“We’re ready to accept any idea. But if we fought Isis or Nusra and then Aleppo fell, the regime would advance – we’d be exterminating ourselves,” he said.

Rebel leaders are struggling to stave off further infighting. Jabhat al-Nusra, widely admired in Syria for its military prowess and willingness to work with rival rebel factions against Mr Assad, gained even more local sympathy when it became a target of US strikes. It is now attacking US-supplied forces.

Hazm and another western-backed group retreated from a Nusra offensive in northern Idlib this month, losing US-supplied weaponry in the process.

But Aleppo is the one area relatively free of infighting. Aware of how critical their hold on the city is to the revolt’s survival, the rebel fighters have called a truce. So far the strategy is working – for months they have held their lines against the regime onslaught.

The rebels point out that they forced Isis out of Aleppo and Idlib in January without US backing, helped by popular support. But this has evaporated – local people see air strikes by Mr Assad’s army and the coalition as one and the same and are now sceptical of US-backed factions.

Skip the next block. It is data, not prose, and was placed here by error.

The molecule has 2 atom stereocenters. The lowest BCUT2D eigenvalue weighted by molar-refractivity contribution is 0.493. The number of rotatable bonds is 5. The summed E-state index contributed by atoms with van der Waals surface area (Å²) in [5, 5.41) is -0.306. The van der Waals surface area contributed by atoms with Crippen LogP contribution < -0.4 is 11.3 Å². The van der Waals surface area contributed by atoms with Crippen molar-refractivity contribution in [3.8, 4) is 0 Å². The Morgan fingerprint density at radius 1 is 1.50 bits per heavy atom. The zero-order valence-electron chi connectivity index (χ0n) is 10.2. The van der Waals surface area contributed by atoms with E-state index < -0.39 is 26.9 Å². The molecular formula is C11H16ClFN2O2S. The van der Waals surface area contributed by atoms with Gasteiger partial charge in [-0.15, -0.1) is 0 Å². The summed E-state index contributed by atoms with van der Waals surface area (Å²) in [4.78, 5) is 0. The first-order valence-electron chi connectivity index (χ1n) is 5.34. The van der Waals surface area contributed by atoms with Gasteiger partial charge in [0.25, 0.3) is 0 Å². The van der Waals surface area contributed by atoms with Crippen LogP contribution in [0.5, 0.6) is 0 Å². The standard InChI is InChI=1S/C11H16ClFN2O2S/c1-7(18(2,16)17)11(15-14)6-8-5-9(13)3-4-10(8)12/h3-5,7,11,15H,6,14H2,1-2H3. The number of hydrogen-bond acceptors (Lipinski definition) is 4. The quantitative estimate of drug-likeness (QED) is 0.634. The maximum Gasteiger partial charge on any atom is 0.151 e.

It was up to moderate groups to regain their support, said Mr Abu-Emad. But western backing remained “shy” and was insufficient to help groups such as Hazm show local people they were worth backing, he said.

Meanwhile, Isis is trying to come back in northern Syria, inching along the frontier with Turkey. But with rising wariness of the US-led coalition’s willingness to help their cause, some rebels are holding off on fighting the Islamists.

“Being consumed by the battle against Isis and not be allowed to fight the regime – I can’t accept that,” says Abu Amin. “For that reason, to be honest, we have frozen our battle with Isis . . . We refuse to just be fuel for a regional war.”